Skip to main content

Bosnia crisis: Why the international community must take a firm stand

As Serb leader Milorad Dodik ramps up separatist threats, Bosnia's allies must display a united front to help ease tensions
Serb leader Milorad Dodik in Sarajevo on 8 November 2021 (AFP)

Recent harrowing developments in Bosnia-Herzegovina demand an urgent rethink by all those who are committed to peace in the Balkans.

The country’s constitutional crisis has reached breaking point amid illegal and unethical demands by Serb leader Milorad Dodik, who has long wreaked havoc with his separatist, hyper-nationalist rhetoric. Dodik is now ramping up threats to cut ties between Republika Srpska, which comprises about half of the country, and the rest of Bosnia.

During the 1990s, non-Serbs, especially Bosniak Muslims, were massacred in Republika Srpska, which today maintains close relations with the Serbian state. It is vital that the international community take a firm stand at this critical juncture.

It is important for Bosnia to remain calm and speak softly, but to carry a big stick - and make sure it's visible

During the Bosnian War that raged between 1992 and 1995, thousands died, Bosniak Muslim and Croat villages were wiped out, and hundreds of women were systematically raped.

Sarajevo endured the longest siege of a capital city in the history of modern warfare. The conflict ultimately led to the genocide of the Bosniak Muslim population in Srebrenica. 

The war officially ended in December 1995 with the signing of the US-brokered Dayton Accords, which established Bosnia as a state composed of two entities: a Bosniak-Croat federation and a Serb-run entity, Republika Srpska. While it ended the violence, the deal also fuelled the disenfranchisement and marginalisation of Bosniak Muslims, and inspired new attempts to erase the Bosniak Muslim identity.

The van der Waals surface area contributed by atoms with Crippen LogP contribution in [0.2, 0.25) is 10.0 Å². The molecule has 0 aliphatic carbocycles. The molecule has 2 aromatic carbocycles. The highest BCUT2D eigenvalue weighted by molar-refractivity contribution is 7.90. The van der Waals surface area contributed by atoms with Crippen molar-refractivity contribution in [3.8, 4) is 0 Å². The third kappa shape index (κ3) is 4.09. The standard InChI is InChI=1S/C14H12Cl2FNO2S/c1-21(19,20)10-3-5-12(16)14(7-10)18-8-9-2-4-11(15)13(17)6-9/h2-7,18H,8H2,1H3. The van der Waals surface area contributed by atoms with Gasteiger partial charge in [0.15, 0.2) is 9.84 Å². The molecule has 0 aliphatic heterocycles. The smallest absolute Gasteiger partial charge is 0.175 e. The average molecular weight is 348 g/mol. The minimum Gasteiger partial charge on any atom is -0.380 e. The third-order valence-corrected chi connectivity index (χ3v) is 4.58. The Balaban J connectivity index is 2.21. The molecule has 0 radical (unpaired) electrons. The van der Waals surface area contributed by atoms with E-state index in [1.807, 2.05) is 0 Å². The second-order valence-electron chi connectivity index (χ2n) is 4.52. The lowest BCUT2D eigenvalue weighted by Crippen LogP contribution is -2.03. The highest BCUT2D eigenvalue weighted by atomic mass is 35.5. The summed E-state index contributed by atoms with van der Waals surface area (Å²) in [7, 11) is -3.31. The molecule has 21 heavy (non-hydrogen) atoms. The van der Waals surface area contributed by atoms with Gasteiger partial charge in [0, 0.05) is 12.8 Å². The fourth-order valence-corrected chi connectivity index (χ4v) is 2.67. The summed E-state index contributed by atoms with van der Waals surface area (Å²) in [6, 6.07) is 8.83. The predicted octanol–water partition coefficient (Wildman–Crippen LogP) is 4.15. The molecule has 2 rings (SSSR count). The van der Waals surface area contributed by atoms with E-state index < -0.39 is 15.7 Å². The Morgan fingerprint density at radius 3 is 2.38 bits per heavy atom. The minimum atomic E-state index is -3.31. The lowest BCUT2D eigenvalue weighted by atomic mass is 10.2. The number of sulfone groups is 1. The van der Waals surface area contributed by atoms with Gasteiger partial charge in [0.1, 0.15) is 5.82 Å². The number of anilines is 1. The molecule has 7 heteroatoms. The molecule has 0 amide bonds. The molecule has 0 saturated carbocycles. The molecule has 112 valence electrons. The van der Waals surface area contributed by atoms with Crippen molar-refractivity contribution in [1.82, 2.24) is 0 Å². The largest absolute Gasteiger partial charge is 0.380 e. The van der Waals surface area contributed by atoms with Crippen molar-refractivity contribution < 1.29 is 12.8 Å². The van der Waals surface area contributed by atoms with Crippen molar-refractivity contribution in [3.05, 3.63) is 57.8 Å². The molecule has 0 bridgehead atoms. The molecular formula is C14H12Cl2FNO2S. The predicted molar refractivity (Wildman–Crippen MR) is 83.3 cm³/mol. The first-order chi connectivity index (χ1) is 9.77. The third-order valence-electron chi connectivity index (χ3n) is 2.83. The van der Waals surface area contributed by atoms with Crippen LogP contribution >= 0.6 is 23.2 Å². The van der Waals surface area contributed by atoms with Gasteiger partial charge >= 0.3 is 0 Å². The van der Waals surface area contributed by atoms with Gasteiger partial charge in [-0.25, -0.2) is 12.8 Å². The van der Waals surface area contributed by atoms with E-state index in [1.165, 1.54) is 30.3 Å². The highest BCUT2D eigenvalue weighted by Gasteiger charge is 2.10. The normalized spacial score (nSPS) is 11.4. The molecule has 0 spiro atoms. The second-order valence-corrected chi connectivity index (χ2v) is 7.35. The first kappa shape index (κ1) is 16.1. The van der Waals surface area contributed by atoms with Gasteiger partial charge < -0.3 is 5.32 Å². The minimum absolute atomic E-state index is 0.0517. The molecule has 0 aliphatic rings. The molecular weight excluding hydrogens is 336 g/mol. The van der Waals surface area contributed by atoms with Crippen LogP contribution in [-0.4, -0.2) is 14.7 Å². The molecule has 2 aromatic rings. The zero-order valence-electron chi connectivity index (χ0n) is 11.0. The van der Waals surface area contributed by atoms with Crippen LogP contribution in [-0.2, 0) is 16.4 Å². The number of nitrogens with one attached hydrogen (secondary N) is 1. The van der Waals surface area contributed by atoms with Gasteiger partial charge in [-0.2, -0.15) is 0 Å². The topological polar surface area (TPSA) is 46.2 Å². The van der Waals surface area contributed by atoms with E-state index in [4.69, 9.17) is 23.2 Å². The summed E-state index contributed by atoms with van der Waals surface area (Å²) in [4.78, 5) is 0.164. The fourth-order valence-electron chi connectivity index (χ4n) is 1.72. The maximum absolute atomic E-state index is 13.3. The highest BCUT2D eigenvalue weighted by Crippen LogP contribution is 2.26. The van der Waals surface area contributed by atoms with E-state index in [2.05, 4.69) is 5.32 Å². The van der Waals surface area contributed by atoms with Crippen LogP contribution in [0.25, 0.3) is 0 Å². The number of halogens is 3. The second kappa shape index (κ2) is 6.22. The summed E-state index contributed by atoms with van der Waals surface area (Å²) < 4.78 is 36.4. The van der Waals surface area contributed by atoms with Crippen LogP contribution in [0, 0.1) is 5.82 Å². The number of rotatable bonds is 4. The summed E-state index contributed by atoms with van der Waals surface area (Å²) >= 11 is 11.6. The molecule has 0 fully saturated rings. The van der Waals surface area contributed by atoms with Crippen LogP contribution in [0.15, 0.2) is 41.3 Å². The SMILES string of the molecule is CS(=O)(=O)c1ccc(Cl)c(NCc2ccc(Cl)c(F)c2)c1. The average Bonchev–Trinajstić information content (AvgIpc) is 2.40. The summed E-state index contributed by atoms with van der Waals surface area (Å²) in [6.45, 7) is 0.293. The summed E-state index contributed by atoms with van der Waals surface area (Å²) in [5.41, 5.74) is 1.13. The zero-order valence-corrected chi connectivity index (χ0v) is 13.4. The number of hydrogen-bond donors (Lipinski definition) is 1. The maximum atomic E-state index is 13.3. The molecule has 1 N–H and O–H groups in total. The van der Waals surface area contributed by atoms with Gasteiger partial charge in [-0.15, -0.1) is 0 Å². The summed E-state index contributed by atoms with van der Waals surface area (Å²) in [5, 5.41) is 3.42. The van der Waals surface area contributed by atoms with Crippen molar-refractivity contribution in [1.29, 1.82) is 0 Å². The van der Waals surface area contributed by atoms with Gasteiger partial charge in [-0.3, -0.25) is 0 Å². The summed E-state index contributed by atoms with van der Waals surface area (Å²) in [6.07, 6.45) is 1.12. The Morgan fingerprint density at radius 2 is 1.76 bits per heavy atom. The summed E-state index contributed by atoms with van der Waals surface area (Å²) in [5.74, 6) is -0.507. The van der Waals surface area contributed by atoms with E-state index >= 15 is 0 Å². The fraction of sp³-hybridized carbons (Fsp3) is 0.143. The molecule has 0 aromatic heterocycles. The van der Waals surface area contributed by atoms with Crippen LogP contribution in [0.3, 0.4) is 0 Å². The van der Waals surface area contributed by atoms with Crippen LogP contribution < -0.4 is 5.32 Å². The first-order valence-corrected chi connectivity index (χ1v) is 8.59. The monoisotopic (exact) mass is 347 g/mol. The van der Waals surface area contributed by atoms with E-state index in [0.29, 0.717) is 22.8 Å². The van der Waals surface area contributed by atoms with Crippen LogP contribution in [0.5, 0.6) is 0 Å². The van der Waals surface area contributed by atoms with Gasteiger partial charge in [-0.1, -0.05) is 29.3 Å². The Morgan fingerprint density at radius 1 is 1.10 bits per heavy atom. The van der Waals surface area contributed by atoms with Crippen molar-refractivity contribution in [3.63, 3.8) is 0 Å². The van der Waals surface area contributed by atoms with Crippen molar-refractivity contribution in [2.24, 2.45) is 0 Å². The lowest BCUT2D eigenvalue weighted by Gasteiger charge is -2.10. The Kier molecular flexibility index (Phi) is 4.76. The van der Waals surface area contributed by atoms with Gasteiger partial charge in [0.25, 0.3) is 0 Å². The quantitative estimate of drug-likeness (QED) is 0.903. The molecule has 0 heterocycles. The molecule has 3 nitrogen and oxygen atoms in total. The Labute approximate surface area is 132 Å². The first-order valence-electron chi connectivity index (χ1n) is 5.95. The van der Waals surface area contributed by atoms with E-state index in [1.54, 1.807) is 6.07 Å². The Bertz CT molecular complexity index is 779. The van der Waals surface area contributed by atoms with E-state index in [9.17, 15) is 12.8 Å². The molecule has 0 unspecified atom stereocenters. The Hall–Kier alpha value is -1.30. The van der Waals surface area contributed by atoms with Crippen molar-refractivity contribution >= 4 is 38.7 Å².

Rhetoric of separation

No matter how dysfunctional they were, the accords ushered in a semblance of stability, as long as all parties remained committed to their pledges and stayed in their own lanes. But that has now changed.

Bosnia: How the Dayton Agreement created a divisive nightmare for Bosnians
Read More »

In recent days, Republika Srpska has taken aggressive steps to withdraw from critical state institutions, potentially paralysing governance. Dodik’s rhetoric of separation openly advocates complete autonomy or a merger with Serbia, in clear violation of the 1995 Dayton Accords.

The crisis began in July, when Valentin Inzko, then Bosnia’s top international official, banned the denial of genocide in the country. Much has been written about the dangers of allowing such denials to continue; indeed, a societal failure to condemn genocide contributes to the risk of future genocides.

Those Serbs who were infuriated by the ban, however, responded by shunning the state’s central institutions. Perhaps the most frightening element was Dodik’s announcement that Republika Srpska would move towards forming its own army, separate from the Bosnian armed forces.

Crucial moment

At this crucial moment, Bosnia needs support more than ever. The Organisation of Islamic Cooperation (OIC) should convene an emergency meeting to condemn the actions of Republika Srpska and offer its unmitigated support to Bosnia. The OIC should also send a fact-finding mission to Bosnia to assess Dodik’s actions and condemn violations of the Dayton Accords.

A clear demand should be made that no weapons from the Serbian state can enter Republika Srpska, as this could increase the risk of an armed conflict. Republika Srpska should have its funding cut if it does not abide by the collective decisions of Bosnia’s tripartite presidency.

The OIC should also issue a statement demanding respect for Bosnia’s territorial integrity and urging financial, political, and military support for the state. Bosnia’s allies should make their support public and condemn Dodik’s actions.

It is important for Bosnia to remain calm and speak softly, but to carry a big stick - and make sure it’s visible.

The views expressed in this article belong to the author and do not necessarily reflect the editorial policy of Middle East Eye.

Farhan Mujahid Chak is an Associate Professor of Political Science, at the Gulf Studies Graduate Program, at Qatar University. His research interest includes Islam and Politics, Political Theory, Secularism, Peace & Conflict Studies, Post-Colonialism, Epistemology and Leadership. His latest book publication, 'Islam and Pakistan's Political Culture' was published by Routledge in October 2015
Middle East Eye delivers independent and unrivalled coverage and analysis of the Middle East, North Africa and beyond. To learn more about republishing this content and the associated fees, please fill out this form. More about MEE can be found here.